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How to live longer: One hot beverage could slash the risk of heart disease and stroke

Scientists have found that one hot beverage may slash a person’s risk of heart disease and stroke – two conditions that put your life in danger. Which drink is it?

New data has been published in the peer-reviewed medical journal The European Journal of Preventive Cardiology.

The researchers analysed questionnaire data collected from 100,902 people, which was then followed up by interviews, hospital records and death certificates.

Those enrolled in the study had no history of heart attack, stroke or cancer, and were sorted into two groups.


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The first group were regular tea drinkers who sipped three or more cups a week, while the other group never drank tea or drank it less than three times a week.

During a seven-year follow-up, there were 3,683 cardiovascular disease events, 1,477 cardiovascular disease deaths and 5,479 all-cause deaths recorded.

What’s cardiovascular disease?

The NHS explained that cardiovascular disease (CVD) is a general term for conditions that affect the heart of blood vessels.

Examples of cardiovascular diseases include coronary heart disease, strokes and mini strokes, peripheral arterial disease and aortic disease.

In the study, an analysis found that habitual tea drinkers had nearly two additional years free from cardiovascular disease and experienced longer life expectancy.

Specifically, the research team found the group who drank more tea had a 20 percent lower risk of heart disease and stroke compared to those who didn’t drink tea too often.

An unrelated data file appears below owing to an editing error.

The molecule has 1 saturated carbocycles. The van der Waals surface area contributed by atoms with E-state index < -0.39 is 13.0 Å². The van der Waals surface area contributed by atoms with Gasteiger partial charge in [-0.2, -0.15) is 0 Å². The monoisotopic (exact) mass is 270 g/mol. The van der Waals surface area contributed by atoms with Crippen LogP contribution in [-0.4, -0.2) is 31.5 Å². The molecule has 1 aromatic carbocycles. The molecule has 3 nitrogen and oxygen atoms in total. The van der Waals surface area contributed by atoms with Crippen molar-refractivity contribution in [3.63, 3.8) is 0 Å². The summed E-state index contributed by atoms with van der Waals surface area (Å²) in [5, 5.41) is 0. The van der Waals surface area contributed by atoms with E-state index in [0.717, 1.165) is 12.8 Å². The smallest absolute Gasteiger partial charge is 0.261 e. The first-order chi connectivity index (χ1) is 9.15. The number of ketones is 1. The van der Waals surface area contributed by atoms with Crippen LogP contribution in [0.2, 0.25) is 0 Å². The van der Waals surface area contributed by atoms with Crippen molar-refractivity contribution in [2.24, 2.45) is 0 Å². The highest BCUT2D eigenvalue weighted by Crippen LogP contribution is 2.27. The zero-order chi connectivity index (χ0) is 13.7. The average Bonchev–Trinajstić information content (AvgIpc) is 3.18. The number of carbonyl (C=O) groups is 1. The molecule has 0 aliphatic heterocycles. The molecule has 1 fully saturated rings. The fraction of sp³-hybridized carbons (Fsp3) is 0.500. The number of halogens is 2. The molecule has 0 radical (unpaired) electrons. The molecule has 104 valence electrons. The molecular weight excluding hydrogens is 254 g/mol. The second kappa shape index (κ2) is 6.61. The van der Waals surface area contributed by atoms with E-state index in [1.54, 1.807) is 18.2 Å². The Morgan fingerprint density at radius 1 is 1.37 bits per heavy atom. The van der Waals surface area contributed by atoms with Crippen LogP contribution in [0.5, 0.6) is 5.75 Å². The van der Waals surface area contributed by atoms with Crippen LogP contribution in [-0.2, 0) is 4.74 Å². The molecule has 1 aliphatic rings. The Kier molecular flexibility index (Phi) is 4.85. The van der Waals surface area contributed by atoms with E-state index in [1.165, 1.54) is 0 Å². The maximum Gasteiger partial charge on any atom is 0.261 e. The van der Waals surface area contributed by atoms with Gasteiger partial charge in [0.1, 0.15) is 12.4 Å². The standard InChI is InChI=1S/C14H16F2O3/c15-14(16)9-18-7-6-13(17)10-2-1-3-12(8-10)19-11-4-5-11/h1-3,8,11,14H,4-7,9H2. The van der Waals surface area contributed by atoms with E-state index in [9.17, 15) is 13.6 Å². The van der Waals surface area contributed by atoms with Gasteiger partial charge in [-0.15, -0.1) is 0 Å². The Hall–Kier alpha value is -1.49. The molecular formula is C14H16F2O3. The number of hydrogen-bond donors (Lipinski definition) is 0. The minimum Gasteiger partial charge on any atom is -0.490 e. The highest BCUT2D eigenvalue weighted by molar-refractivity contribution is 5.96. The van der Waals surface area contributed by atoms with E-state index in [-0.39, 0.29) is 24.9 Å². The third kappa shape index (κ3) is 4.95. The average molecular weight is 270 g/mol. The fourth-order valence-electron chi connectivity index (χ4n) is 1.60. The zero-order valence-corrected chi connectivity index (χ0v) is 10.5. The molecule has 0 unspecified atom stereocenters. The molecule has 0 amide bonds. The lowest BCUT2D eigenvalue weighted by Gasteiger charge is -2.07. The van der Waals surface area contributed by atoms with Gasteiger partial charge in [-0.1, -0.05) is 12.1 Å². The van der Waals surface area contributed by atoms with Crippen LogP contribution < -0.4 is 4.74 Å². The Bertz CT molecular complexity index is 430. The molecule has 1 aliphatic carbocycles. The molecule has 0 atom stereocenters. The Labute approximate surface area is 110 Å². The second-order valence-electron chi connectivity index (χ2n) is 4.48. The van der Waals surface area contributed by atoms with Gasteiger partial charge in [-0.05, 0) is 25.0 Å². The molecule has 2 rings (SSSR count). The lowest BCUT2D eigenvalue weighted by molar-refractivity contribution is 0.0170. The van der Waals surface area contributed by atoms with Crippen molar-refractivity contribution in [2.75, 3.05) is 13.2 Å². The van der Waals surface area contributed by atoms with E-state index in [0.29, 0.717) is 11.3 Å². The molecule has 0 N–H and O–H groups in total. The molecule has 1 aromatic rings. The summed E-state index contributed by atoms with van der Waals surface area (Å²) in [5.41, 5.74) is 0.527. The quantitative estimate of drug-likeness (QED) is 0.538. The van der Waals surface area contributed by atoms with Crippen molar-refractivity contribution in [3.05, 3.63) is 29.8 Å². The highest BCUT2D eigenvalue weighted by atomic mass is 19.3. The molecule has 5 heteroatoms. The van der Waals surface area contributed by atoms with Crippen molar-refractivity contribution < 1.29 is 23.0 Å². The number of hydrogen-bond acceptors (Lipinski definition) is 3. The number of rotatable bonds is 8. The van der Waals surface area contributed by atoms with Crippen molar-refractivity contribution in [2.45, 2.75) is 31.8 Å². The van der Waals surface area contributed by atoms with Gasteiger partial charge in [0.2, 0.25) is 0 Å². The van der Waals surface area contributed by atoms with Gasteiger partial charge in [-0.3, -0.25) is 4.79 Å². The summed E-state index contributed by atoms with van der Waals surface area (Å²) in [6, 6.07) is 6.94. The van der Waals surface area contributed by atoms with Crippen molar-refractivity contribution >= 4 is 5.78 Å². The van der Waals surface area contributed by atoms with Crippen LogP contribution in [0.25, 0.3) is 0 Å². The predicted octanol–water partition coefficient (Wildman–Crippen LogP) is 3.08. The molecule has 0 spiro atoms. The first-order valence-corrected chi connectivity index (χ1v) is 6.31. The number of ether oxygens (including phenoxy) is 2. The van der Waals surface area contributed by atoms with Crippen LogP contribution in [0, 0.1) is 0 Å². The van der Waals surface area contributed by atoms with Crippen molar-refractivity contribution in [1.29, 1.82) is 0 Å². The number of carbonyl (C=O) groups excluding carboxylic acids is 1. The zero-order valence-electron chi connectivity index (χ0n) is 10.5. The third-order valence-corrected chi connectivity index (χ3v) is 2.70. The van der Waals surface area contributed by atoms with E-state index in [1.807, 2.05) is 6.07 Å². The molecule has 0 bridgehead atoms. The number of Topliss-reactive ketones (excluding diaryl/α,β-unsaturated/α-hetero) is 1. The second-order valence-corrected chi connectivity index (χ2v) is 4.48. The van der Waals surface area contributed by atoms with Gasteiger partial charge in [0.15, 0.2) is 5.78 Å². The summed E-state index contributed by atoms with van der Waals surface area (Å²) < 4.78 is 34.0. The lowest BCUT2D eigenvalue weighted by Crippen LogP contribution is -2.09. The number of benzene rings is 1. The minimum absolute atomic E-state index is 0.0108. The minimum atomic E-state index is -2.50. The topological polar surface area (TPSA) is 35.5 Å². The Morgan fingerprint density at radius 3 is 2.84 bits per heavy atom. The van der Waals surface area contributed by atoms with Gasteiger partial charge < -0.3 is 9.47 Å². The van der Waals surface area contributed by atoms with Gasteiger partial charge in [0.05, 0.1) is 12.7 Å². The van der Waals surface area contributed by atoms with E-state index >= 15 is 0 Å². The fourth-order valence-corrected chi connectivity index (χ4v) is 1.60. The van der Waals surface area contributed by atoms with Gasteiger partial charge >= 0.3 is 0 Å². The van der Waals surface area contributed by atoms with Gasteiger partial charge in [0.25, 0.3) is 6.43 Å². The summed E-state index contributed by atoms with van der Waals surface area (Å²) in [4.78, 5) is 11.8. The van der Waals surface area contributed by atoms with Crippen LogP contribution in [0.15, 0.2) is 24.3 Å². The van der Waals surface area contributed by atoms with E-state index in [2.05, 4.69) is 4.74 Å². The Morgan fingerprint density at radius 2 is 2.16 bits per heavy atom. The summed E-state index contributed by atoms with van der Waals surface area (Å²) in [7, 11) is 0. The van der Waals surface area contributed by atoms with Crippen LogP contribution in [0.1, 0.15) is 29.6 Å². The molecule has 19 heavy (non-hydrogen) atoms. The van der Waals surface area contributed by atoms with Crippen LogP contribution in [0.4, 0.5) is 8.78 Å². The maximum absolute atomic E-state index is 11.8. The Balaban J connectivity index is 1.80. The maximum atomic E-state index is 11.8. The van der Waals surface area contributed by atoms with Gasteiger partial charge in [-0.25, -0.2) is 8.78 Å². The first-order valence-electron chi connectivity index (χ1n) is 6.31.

The study also reported that regular tea consumption lowers a person’s risk of dying by any cause.

To delve into statistics, the researchers found that those who regularly consumed tea had a 22 percent lower risk of dying from heart disease and stroke.

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Moreover, tea drinkers had a 15 percent decreased risk of dying from all causes.

Green tea, in particular, seemed to be especially protective, as those who sipped on green tea reaped the benefits of a 25 percent lower risk for heart disease and stroke, fatal heart disease and stroke, or mortality in general.

The researchers noted that green tea is packed with polyphenols – macronutrients containing antioxidants that protect against cardiovascular disease.

Polyphenols were also said to help prevent high blood pressure – a risk factor for cardiovascular disease.


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Cardiovascular disease risk factors

Hypertension (high blood pressure) is a key risk factor for cardiovascular disease. This is because high blood pressure damages the blood vessels.

Smoking is another risk factor for developing cardiovascular disease, as the harmful substances in tobacco damage and narrow blood vessels.

Having high cholesterol is also a risk factor, because the fatty substance can stick to arterial walls, narrowing them and increasing the risk of a blood clot.

Moreover, those with type 2 diabetes are at an increased risk of cardiovascular disease. This is due to high blood sugar levels damaging blood vessels.

As you can tell from the risk factors outlined above, anything that damages blood vessels increases a person’s risk of cardiovascular disease.

To combat high blood pressure and high cholesterol levels, the best thing to do is to exercise regularly.

Exercising regularly helps to keep your heart healthy – the NHS recommends people to engage in at least 150 minutes of moderate activity each week.

Examples of moderate activity include brisk walking – fast enough to get your heart thumping and your body sweating – and cycling.

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